We stood on the precipice, the wind bellowing in my ears and whipping her long dress and hair all about. She was taller than me. I had somehow forgotten about that. Maybe because she never feels intimidating.  

It was easy to be with her. Even today. Even when things had gotten so messed up, and the land below us was being marred by a battle I hadn’t started and didn’t want to join.

My eyes scanned the land below us that stretched out as a blanket of the softest green. In previous times, it had been a peaceful place. The kind of place you go to practice flying a kite, or to look for caterpillars, or to race your little brother from the oak tree to the stream. 

Today was different, though. 

The landscape was filled with people who, from this high up, looked like tiny figures jolting back and forth at one another. I couldn’t see details of their dress or their faces, but I didn’t need to. Because I heard them.

Their voices rose in volume as if they had each been handed a megaphone and were shouting through it, as if the person in front of them would not be able to hear what they were saying without it. Insults struck the air like slaps across the face. Belligerent cries of vengeance ricocheted around the field. Words that taunted, words that maimed, words that held them in annihilation’s grip. 

They were at war, these people. And their weapons were words.

“I don’t know how it started, or how to end it,” I admitted, the echoes of their weapons piercing my ears in the worst way. 

Her arms were loose at her sides, her gaze fixed upon the land and its people. The profile of her face held no tension as the wind blew strands of her hair across it. She seemed poised and strong. But then a single tear rolled down her right cheek.

“This is what humans do,” she said. “When they don’t remember who they are.”

Humans. She had said it so softly I almost couldn’t hear it over the shouts of people below. She had said it tenderly. Mournfully. As if she was one of us and a connection had been severed. As if we were the same.

But I knew.

I knew that she carried herself in ways we could not. I knew that she had spent years carrying others in ways we refused to. And I knew that even though she and I were alive and breathing and standing there together on the precipice, that we were not the same.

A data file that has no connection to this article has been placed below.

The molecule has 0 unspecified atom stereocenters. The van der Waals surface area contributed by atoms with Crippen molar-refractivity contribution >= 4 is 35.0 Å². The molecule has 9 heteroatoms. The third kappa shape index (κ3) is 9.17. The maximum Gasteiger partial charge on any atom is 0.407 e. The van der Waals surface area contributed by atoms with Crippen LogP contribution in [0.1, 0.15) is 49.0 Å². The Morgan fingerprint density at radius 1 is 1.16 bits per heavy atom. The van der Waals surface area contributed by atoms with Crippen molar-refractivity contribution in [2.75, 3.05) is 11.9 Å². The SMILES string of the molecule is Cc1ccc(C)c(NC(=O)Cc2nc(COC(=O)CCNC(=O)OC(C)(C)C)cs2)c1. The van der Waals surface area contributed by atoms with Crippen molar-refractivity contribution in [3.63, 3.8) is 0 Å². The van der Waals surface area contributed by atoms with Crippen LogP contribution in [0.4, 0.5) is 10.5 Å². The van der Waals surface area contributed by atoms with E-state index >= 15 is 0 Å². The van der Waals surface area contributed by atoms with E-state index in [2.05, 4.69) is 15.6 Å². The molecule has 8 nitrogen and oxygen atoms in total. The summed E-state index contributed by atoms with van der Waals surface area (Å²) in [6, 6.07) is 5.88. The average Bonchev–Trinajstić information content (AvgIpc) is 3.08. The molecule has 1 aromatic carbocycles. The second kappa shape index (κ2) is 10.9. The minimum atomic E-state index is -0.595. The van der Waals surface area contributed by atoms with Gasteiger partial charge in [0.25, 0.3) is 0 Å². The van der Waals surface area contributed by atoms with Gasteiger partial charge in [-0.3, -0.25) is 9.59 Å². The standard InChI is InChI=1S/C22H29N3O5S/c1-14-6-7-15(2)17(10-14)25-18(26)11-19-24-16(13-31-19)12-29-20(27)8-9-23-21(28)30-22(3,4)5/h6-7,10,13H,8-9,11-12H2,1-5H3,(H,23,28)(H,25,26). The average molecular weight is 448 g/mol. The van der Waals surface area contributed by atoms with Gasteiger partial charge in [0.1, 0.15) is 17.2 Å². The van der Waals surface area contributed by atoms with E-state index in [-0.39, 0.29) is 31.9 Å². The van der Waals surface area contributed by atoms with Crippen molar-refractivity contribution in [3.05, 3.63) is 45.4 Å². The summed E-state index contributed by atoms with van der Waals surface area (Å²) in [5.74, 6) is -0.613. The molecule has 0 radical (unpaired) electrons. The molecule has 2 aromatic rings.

She had her own ways of doing things; I have only ever witnessed a few of them. But in that moment, when she said the humans had forgotten who they were, I knew what she would do next. She would go down into the battle and try to stop the fighting. She would stand next to each person, saying something to try to help them find a way out. Some would listen to her. Others would break out their weapons and cut her. She would bleed. And once she knew they didn’t want out of the battle, she would let them go. They would continue doing whatever they did, and she would return, either to a resting place or to another land that needed her.

I knew it would happen like this because I had met her once after she had visited another battle. Traces of blood had marked her sleeves, but there were no wounds on her skin. She had some magical way of healing. I was still trying to understand it. I was still trying to understand her.

So today—even today—I did as I always do when she speaks. I inhaled her words as if they were air. They sank into me like water sinks into dirt. And I prayed, for the thousandth time, that I might one day be like her: able to stand in each present moment truthfully, but never without hope.

Remember who you are, she keeps telling me. 

Remember who you are.